Halloween night awaits. Join a master storyteller as he explores the layers of darkness that separate all-too-human evil from the supernatural. Let Norman Partridge lead you on seven journeys through the most dangerous night of the year, where no one is safe…and everyone is suspect.
The cover art, as you can see, is inspirational. I'm already going nuts with trying to get everything made for my upcoming shows, but these covers really make me want to abandon all responsibility and make some new props for Halloween, since I haven't had the time to make them for a while. And the stories, themselves are engaging and wonderful grist for the horror and Hallowe'en mill.

But maybe, just maybe, I can stop sleeping for a few days--? ;)

Wednesday, June 25, 2014

Cover

I honestly couldn't tell you anything about the contents of the book, itself. 

But the cover? Delicious!

Buy The Halloween Children here.

There are several other kick-ass covers there, too!

Friday, June 20, 2014

For the Potters

While we've been visiting Ireland, we've been making little side-trips to various potteries. Louis Mulcahy's pottery was one of the places we visited, and I have to say what a great experience it was to get out and see his work (and buy it!).

 I fell in love with the pitcher below! The shape, design, and generous size was wonderful. Combine that with a nice combination of glazes, and it was a beaut! I took a picture with my hand on the handle so you could get a sense of scale.
I had Mr. ShellHawk stand next to one of the vases, to get a sense of scale, too. Mr. ShellHawk is 6' 3". Note his heroic pose. ;)
 The simplicity of his design is wonderful. No clutter on these pieces, at all!

We're on our way home tomorrow, early. Wicked early to get to the airport on time. I'm looking forward to getting back home to the dogs and my studio. I feel rejuvenated and ready for the very long hours getting prepped for Scare LA.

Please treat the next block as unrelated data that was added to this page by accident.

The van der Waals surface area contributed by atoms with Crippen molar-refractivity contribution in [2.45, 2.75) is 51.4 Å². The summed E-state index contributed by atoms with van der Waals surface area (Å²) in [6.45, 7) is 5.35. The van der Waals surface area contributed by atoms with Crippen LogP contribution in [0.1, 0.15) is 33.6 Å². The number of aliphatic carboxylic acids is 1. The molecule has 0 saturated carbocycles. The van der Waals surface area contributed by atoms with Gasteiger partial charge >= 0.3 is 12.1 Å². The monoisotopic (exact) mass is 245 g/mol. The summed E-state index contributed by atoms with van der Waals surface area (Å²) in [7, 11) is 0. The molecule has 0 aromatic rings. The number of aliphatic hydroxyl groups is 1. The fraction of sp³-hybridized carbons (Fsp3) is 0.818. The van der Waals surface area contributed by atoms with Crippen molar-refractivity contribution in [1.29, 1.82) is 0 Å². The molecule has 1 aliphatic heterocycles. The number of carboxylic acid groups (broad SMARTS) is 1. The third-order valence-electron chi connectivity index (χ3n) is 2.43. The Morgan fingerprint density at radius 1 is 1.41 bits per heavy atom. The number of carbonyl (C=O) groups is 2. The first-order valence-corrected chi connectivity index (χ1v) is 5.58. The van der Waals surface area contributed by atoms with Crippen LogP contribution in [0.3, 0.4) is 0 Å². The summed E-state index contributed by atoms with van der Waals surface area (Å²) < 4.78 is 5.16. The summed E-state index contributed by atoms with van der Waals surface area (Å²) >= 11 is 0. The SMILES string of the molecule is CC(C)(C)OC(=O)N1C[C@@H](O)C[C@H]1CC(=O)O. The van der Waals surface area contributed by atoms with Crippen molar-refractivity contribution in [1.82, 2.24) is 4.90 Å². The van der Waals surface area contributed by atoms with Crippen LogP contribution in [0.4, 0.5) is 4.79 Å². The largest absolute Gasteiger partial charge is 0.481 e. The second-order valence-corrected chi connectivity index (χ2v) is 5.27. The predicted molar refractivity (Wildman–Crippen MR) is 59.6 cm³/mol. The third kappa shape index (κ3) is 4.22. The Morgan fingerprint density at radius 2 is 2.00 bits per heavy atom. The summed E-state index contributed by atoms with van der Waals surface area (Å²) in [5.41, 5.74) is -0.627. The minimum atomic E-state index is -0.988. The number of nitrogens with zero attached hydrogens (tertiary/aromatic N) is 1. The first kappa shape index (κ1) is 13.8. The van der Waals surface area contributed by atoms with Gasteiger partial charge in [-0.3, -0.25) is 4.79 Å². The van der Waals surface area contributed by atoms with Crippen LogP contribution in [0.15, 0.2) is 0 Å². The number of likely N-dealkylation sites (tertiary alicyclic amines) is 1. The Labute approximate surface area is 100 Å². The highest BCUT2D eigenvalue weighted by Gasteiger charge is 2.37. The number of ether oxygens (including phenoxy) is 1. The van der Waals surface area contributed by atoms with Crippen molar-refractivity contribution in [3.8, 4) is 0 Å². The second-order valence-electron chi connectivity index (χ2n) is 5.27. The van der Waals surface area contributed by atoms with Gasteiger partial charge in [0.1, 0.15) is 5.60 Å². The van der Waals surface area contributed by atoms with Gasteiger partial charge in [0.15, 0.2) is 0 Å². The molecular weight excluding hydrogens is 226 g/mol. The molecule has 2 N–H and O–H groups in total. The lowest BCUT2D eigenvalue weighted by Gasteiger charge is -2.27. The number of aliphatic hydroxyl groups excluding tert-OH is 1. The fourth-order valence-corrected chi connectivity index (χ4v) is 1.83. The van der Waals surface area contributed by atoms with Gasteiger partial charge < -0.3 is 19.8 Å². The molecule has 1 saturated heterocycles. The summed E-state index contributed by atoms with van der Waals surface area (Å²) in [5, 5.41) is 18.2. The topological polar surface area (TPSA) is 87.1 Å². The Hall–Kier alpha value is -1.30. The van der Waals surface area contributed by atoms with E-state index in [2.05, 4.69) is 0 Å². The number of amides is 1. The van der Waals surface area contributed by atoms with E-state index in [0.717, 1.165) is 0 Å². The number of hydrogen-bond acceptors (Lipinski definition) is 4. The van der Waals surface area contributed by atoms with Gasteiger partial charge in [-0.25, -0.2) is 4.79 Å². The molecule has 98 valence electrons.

Irish Cemetery

Mr. ShellHawk and I were visiting an Irish pottery the other day and at the back of the property was an old cemetery. Want ancient Irish tombstones? Got 'em.
   

Monday, June 16, 2014

On Holiday...

Mr. ShellHawk, Ape and I have been in Ireland, celebrating our ten-year anniversary (Mr. ShellHawk's and mine, that is. Not Ape's.). More pics later!
Ape at Kylemore Abbey
The very impressive Cliffs of Moher
The legendary Roadside Tavern

Thursday, June 5, 2014

Hauntcast's Last Episode-Everyone's Favorite Flavor

Free. Yes, everyone's favorite flavor is free!

Today, episode 60 of Hauntcast drops with the original cast only. You can download it for free on the Hauntcast website


I have such mixed feelings about laying the show to rest after five years of working on this show with some incredibly talented people. I'm glad it's done, so I can focus on life. I'm sad it's done, because I felt it really helped me to stay in touch with the Hallowe'en community and with the things that make Hallowe'en such a great holiday.